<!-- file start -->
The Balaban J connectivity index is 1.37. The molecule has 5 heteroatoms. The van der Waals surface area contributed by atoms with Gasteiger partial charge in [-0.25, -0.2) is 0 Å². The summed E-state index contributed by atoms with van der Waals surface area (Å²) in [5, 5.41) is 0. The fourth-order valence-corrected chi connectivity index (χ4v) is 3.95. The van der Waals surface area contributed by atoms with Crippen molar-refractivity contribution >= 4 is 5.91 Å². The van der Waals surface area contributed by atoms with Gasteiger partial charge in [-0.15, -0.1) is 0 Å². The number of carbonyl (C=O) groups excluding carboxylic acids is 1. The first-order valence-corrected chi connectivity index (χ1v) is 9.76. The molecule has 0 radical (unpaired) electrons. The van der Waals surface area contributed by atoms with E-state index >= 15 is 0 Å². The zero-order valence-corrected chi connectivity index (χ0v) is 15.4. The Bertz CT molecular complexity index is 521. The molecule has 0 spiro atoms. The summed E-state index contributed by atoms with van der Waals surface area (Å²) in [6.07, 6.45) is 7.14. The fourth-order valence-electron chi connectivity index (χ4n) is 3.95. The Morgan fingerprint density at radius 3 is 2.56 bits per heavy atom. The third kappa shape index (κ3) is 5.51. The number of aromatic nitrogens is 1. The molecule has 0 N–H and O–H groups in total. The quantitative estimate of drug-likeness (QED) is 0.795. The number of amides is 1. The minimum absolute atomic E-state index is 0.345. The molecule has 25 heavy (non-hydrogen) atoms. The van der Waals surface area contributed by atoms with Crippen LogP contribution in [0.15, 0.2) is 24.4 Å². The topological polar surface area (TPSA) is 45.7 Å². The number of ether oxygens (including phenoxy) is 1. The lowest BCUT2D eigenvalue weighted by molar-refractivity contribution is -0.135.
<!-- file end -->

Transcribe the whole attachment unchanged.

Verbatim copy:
The Balaban J connectivity index is 1.37. The molecule has 5 heteroatoms. The van der Waals surface area contributed by atoms with Gasteiger partial charge in [-0.25, -0.2) is 0 Å². The summed E-state index contributed by atoms with van der Waals surface area (Å²) in [5, 5.41) is 0. The fourth-order valence-corrected chi connectivity index (χ4v) is 3.95. The van der Waals surface area contributed by atoms with Crippen molar-refractivity contribution >= 4 is 5.91 Å². The van der Waals surface area contributed by atoms with Gasteiger partial charge in [-0.15, -0.1) is 0 Å². The number of carbonyl (C=O) groups excluding carboxylic acids is 1. The first-order valence-corrected chi connectivity index (χ1v) is 9.76. The molecule has 0 radical (unpaired) electrons. The van der Waals surface area contributed by atoms with E-state index >= 15 is 0 Å². The zero-order valence-corrected chi connectivity index (χ0v) is 15.4. The Bertz CT molecular complexity index is 521. The molecule has 0 spiro atoms. The summed E-state index contributed by atoms with van der Waals surface area (Å²) in [6.07, 6.45) is 7.14. The fourth-order valence-electron chi connectivity index (χ4n) is 3.95. The Morgan fingerprint density at radius 3 is 2.56 bits per heavy atom. The third kappa shape index (κ3) is 5.51. The number of aromatic nitrogens is 1. The molecule has 0 N–H and O–H groups in total. The quantitative estimate of drug-likeness (QED) is 0.795. The number of amides is 1. The minimum absolute atomic E-state index is 0.345. The molecule has 25 heavy (non-hydrogen) atoms. The van der Waals surface area contributed by atoms with Crippen LogP contribution in [0.15, 0.2) is 24.4 Å². The topological polar surface area (TPSA) is 45.7 Å². The number of ether oxygens (including phenoxy) is 1. The lowest BCUT2D eigenvalue weighted by molar-refractivity contribution is -0.135.